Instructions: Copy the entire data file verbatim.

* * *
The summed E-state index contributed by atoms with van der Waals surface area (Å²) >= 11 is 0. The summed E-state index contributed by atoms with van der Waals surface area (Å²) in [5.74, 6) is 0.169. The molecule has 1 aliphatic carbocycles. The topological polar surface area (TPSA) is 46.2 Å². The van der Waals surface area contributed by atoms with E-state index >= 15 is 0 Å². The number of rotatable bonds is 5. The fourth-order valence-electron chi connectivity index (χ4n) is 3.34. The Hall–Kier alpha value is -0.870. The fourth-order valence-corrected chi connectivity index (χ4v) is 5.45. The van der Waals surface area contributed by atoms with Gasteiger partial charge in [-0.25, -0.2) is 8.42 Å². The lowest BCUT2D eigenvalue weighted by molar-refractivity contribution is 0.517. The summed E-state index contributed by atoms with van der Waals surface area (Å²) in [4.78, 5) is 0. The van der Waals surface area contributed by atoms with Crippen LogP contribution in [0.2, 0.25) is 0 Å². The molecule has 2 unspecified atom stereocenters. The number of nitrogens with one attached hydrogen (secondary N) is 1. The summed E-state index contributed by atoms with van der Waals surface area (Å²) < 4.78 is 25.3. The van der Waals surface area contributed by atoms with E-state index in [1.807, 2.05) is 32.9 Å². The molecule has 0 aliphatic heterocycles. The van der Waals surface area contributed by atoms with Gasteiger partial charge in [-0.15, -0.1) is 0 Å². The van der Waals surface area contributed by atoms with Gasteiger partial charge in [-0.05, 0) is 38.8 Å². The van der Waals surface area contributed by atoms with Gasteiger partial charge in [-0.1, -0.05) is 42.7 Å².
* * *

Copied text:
The summed E-state index contributed by atoms with van der Waals surface area (Å²) >= 11 is 0. The summed E-state index contributed by atoms with van der Waals surface area (Å²) in [5.74, 6) is 0.169. The molecule has 1 aliphatic carbocycles. The topological polar surface area (TPSA) is 46.2 Å². The van der Waals surface area contributed by atoms with E-state index >= 15 is 0 Å². The number of rotatable bonds is 5. The fourth-order valence-electron chi connectivity index (χ4n) is 3.34. The Hall–Kier alpha value is -0.870. The fourth-order valence-corrected chi connectivity index (χ4v) is 5.45. The van der Waals surface area contributed by atoms with Gasteiger partial charge in [-0.25, -0.2) is 8.42 Å². The lowest BCUT2D eigenvalue weighted by molar-refractivity contribution is 0.517. The summed E-state index contributed by atoms with van der Waals surface area (Å²) in [4.78, 5) is 0. The van der Waals surface area contributed by atoms with Crippen LogP contribution in [0.2, 0.25) is 0 Å². The molecule has 2 unspecified atom stereocenters. The number of nitrogens with one attached hydrogen (secondary N) is 1. The summed E-state index contributed by atoms with van der Waals surface area (Å²) < 4.78 is 25.3. The van der Waals surface area contributed by atoms with E-state index in [1.807, 2.05) is 32.9 Å². The molecule has 0 aliphatic heterocycles. The van der Waals surface area contributed by atoms with Gasteiger partial charge in [-0.15, -0.1) is 0 Å². The van der Waals surface area contributed by atoms with Gasteiger partial charge in [-0.05, 0) is 38.8 Å². The van der Waals surface area contributed by atoms with Gasteiger partial charge in [-0.1, -0.05) is 42.7 Å².